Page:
Kirsty Edmunds, Advanced Nurse Practitioner and Director of Business Development at Hedena Health Centre in Headington

Covid-19: Nye Phone helps health professionals maintain care at a distance

 4 mins | By Antony David
 | Healthcare | Medical | Covid-19 | Apr 27th 2020

If anyone was in any doubt about the motivation of health professionals, the Covid-19 crisis reminds us that they are not in it for the money, nor because it is the safest occupation. A sense of vocation underpins many, if not most of those involved, which at its core lies the desire to do good for individuals and the community.

This is evident in the ethos of Nye Health, an Oxford-based start-up whose timely solutions are founded on the principle of kindness for patients, health care practitioners and the very system in which they operate.

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Nye Health has developed a communications platform that enables effective remote contact between doctor and patient using either phone- or internet-mediated video calls. The Nye Phone is browser- or app-based, works with existing NHS systems, and doesn’t require doctors to change their current setups.  It enables continuity of care for patients, even when staff members have to be at home to self-isolate or care for others during the coronavirus pandemic. The system is free to all GP practices in the UK.

Nye Health founders, Chris Tan, Dr Alexander Finlayson and Dr Imran Mahmud. Pic: Nye Health

Nye Health is named after Aneurin (‘Nye’) Bevan, the architect of the NHS, and was founded in 2018 by three healthcare professionals with backgrounds in clinical practice, academia, pharmacology, consulting and international development. Its aim was to create a straightforward communications system which integrated into pre-existing health system processes, structures and information systems.

Unsurprisingly, the Covid-19 pandemic has lit a fire under the company’s efforts to make the technology more widely available across the country, and the team, which is based in Oxford University’s venture support centre the Oxford Foundry, is working flat out to ensure that as many NHS staff as possible get access to the tools they need to look after their patients. The service now covers up to ten million patients and take-up is growing at 200% per week.

The Nye Health team at their base in the Oxford Foundry. Pic: Nye Health

This effort is currently Nye’s main focus, and plans to improve the product and extend its use internationally have been put on the back burner pending the outcome of the pandemic, and they say that they will return to these once the crisis is over.

Although the Nye Phone is primarily designed for GP’s, it is already being used across a range of other clinical settings, including secondary care outpatients, mental health, ICU’s and other acute spaces, as well as throughout primary care. Chief executive, Alexander Finlayson observes, “As a GP it has proved helpful to be able to connect with patients via video feed in order to be able to better read non-verbal cues, and also for the sense of connection and shared humanity.”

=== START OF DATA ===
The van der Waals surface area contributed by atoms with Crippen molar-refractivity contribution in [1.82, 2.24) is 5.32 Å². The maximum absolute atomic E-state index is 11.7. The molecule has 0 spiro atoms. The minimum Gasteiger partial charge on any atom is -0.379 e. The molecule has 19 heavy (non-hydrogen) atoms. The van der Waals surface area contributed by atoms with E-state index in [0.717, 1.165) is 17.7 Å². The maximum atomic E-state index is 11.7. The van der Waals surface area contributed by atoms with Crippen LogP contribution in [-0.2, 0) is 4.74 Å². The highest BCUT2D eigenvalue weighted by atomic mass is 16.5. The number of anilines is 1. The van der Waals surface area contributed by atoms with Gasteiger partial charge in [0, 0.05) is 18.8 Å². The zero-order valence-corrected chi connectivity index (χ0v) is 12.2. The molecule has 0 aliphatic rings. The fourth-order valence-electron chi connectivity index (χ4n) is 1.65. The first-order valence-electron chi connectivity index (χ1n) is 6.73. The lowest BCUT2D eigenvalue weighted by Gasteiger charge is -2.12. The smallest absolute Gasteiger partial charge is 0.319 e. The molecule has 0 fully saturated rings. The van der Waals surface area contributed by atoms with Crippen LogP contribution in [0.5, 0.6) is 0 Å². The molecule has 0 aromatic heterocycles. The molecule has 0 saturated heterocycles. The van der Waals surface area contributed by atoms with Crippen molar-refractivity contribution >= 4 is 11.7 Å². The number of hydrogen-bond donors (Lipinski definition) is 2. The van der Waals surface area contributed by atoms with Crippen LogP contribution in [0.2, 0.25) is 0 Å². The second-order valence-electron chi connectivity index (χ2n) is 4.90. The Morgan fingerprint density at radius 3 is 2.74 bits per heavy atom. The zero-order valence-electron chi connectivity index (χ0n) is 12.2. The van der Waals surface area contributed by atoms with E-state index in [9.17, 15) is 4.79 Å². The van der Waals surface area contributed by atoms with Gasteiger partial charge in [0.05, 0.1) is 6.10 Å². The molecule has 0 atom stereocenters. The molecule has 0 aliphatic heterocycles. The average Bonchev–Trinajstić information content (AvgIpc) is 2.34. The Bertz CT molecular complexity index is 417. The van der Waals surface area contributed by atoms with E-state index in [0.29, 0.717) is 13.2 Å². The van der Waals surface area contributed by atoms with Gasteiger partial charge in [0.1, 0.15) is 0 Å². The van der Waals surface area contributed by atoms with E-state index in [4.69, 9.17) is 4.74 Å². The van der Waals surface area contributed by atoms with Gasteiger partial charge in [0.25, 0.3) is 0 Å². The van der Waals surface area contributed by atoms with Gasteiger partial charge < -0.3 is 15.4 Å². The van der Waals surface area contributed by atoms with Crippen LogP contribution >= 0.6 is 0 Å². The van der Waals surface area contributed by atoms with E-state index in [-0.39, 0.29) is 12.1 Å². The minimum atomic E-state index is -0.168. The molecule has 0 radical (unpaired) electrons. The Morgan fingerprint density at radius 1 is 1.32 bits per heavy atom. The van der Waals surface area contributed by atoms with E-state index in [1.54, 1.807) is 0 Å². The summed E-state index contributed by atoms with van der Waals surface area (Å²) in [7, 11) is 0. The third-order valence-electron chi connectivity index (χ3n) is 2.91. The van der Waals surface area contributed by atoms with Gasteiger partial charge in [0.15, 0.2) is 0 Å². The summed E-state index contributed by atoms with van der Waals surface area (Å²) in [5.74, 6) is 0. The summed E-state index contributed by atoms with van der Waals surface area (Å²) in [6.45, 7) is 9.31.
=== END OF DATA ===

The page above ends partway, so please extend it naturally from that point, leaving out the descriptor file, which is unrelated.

Advanced nurse practitioner Kirsty Edmunds (pictured above) has been using the Nye Phone for the last 18 months or so, and is helping the company with her real life experiences. Her role places Edmunds on the front line and she handles many of Headington-based Hedena Health Centre’s emergency calls. She told TechTribe Oxford that she is able to resolve over 60% of patients’ issues over the phone without recourse to further interaction. Although she uses both phone and video calls, she reckons to use the phone service more often.

However the video can be helpful. Edmunds explained how one patient called from a building site concerned that he might have tonsillitis. As well as being able to tell that he was not very sick in bed, she was able to have him point his camera down his throat, allowing her to assess his condition. She pointed out that this online consultation not only saved the NHS time and expense, but also allowed someone who may well be self-employed to avoid taking time off work for a visit to the doctor

Edmunds considers that the Nye Phone has helped save her a lot of time and allowed her to work from home easily. She explains that NHS staff have been understandably reluctant to expose their own phone numbers and values the anonymity that using the Nye Phone provides. 

Commenting on the rapid take-up of the Nye Phone across NHS, Finlayson concludes,

“As more GP’s must self-isolate, or whole practices need to close in order to keep people safe, the Nye Phone will maintain the link between doctors and their patients and allow them to continue to provide the same support and care that they usually do, whilst keeping themselves and their patients safe. 

“At the same time, we are building the capabilities to transform the way in which citizens access, navigate and engage with health and social care systems.”

About the Author

Antony David

A chemistry graduate, Antony spent most of his career using and then making equipment for the music and broadcast industries. He was managing director of Oxford-based electronics and software company, Solid State Logic.

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